[Top] [All Lists]

Re: [ontolog-forum] History of AI and Commercial Data Processing

To: "[ontolog-forum]" <ontolog-forum@xxxxxxxxxxxxxxxx>
From: Ed Barkmeyer <edbark@xxxxxxxx>
Date: Fri, 26 Jun 2009 18:40:07 -0400
Message-id: <4A454E47.3030907@xxxxxxxx>
John,    (01)

We have a way of talking past one another.  I am continuing this thread, 
but with some concern that it may be pointless.    (02)

> JB> It seems to me that AI has long abandoned practical application
>  > areas in favor of the theoretic work currently in vogue...
>  >
>  > Clearly the future of AI, cognitive science or semantic processing
>  > must include tight coupling with real world problems.
> EB> I think the scope of this statement is too grand.
>  > Do we regard AI as
>  >   - primarily a (natural) science?
>  >   - primarily a formal or philosophical discipline?
>  >   - primarily an engineering discipline?
> JS: All three of those areas have been developed in detail over the past
> half century, and many AI researchers/developers have moved freely
> from one to the other and back again.    (03)

Of course.  My point was that the engineering concern is, or should be, 
real-world problems.  But it is not a requirement, or even necessarily a 
good idea for the other two major aspects of AI research.  You do seem 
to disagree with that tenet later in your email.    (04)

> EB> The development of AI technologies -- algorithms for reasoning
>  > -- is an engineering discipline.  Its objective is to produce
>  > useful tools for reasoning to effect about real-world problems.
> I agree that the goal of engineering is to solve real-world problems.
> But the AI culture has been so isolated from the mainstream of
> application development that most AI researchers wouldn't recognize
> a real-world problem if they stumbled over it.    (05)

Which may only be to say the "most AI researchers" work in the cognitive 
science, formal logic, and formal semantics areas.  And I think that is 
probably true of the real "researchers".  There is also a large group of 
students who are engineering worthless AI tooling and calling it 
"research", but that is not the point -- the value of that work is that 
they are becoming educated.  There are a good many software engineers 
now using "AI technologies" for commercial purposes.  The difference is 
that they don't publish their work.    (06)

> A prime example is the insanity of designing the Semantic Web
> without recognizing that every major web site is built around
> a relational database.    (07)

An interesting aside, which I forfend to pursue.    (08)

> JFS>> AI is dominated by brilliant people who are totally out of touch
>  >> with anything and everything that goes on in the field of commercial
>  >> data processing.
> EB> My gut reaction is: and rightly so.  Most commercial data processing
>  > is not very interesting.  The technologies needed to do it well were
>  > devised over the 30 years 1965-1995 and they are heavily and reliably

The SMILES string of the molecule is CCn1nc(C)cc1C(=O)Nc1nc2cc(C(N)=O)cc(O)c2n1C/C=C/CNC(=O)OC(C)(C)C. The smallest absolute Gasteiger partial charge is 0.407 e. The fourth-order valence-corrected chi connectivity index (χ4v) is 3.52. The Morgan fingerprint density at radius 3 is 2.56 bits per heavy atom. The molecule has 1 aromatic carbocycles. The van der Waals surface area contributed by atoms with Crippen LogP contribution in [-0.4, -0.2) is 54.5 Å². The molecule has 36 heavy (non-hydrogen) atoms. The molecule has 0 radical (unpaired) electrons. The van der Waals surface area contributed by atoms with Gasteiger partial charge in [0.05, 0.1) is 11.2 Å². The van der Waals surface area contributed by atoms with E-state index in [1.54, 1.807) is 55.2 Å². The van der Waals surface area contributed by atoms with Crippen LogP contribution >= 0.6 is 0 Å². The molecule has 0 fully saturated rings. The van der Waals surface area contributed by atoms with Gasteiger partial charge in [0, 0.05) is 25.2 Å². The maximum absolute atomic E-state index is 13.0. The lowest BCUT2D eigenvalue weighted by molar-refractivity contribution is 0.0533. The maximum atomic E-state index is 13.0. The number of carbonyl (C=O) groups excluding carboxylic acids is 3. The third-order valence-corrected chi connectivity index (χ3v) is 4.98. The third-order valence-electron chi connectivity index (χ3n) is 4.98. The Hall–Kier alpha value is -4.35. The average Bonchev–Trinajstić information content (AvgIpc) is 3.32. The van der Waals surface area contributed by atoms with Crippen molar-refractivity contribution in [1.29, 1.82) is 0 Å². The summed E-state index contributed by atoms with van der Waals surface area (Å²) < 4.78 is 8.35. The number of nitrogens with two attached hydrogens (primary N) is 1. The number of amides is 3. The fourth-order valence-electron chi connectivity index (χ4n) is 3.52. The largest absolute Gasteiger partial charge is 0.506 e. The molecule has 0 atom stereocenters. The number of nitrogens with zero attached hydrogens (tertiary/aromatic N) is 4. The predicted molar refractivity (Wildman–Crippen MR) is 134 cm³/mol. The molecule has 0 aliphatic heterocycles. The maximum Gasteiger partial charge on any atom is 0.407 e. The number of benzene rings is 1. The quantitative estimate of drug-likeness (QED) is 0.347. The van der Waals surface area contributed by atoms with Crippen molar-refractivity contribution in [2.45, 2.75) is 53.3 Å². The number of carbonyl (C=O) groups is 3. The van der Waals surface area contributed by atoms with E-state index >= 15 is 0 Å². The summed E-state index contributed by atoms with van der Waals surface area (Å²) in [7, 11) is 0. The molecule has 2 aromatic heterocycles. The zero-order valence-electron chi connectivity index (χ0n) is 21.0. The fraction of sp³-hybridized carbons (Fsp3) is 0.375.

>  > used.
> First of all, I would never say "rightly so."  Too many researchers in
> every field are prima donas who are afraid to get their hands dirty.
> I have no sympathy for that attitude.    (09)

I would say that there is a difference between being "afraid to get 
one's hands dirty" and having the experience to know that one commercial 
application in 20 needs an automotive engineer, 9 need auto mechanics 
and the other 10 just need someone with a class A driver's license.    (010)

I agree that there are researchers who don't want to get their hands 
dirty.  But there are many others who are willing and able, but tire 
quickly of being asked to solve problems that many of their students 
could solve.  For example, you don't need AI to fix bad database 
designs; you just need a competent database analyst and the 
organizational will to do the redesign.    (011)

(I have twice been contracted to tell an organization what its in-house 
experts already knew, simply because their management didn't believe 
them without confirmation from some respected source.  I dare say many 
senior AI folk have had similar bitter experiences.)    (012)

> I'll agree that many commercial applications are not as exciting,
> but many of them, especially the larger ones, are very challenging.
> For examples, just look at some of the large projects that the US
> gov't and various large corporations pay for, but turn out to be
> very expensive failures.    (013)

That is a different problem.  In most cases, these people are trying to 
hire first-class expertise to do the work.  The problem is that the 
people with the problem don't necessarily know what expertise is best 
suited to solving it.  The question is:  How do you get the guy with the 
interesting commercial problem and the AI expert who can solve it at the 
same cocktail party?  The commercial partner search technologies are 
exploited by people whose expertise is in getting the contracts, not in 
employing the best technologies for solving the problems.  In fact, they 
are more likely to be successful by proposing a tried-and-true approach 
than a revolutionary one.  (I once worked for an organization that lost 
two major contracts by proposing something the evaluator didn't expect.)    (014)

> AI technology was migrating to commercial applications 50 years ago.
> Just look at the contributions from LISP:
>     Recursive functions, list processing, the if-then-else statement
>     including multiple elseif's, automatic storage management and
>     garbage collection, lambda expressions, functional programming,
>     metalevel programming, the ability to manipulate programs, etc.    (015)

Well, I don't want to debate how many of these ideas were original with 
John McCarthy.  What I would observe is:
  1) LISP is a programming language used by AI folk.  There is no 
intrinsic AI quality to LISP, unless you think "metalevel programming" 
(i.e., S-expressions) somehow is.
  2) The number of commercial applications written in LISP in the last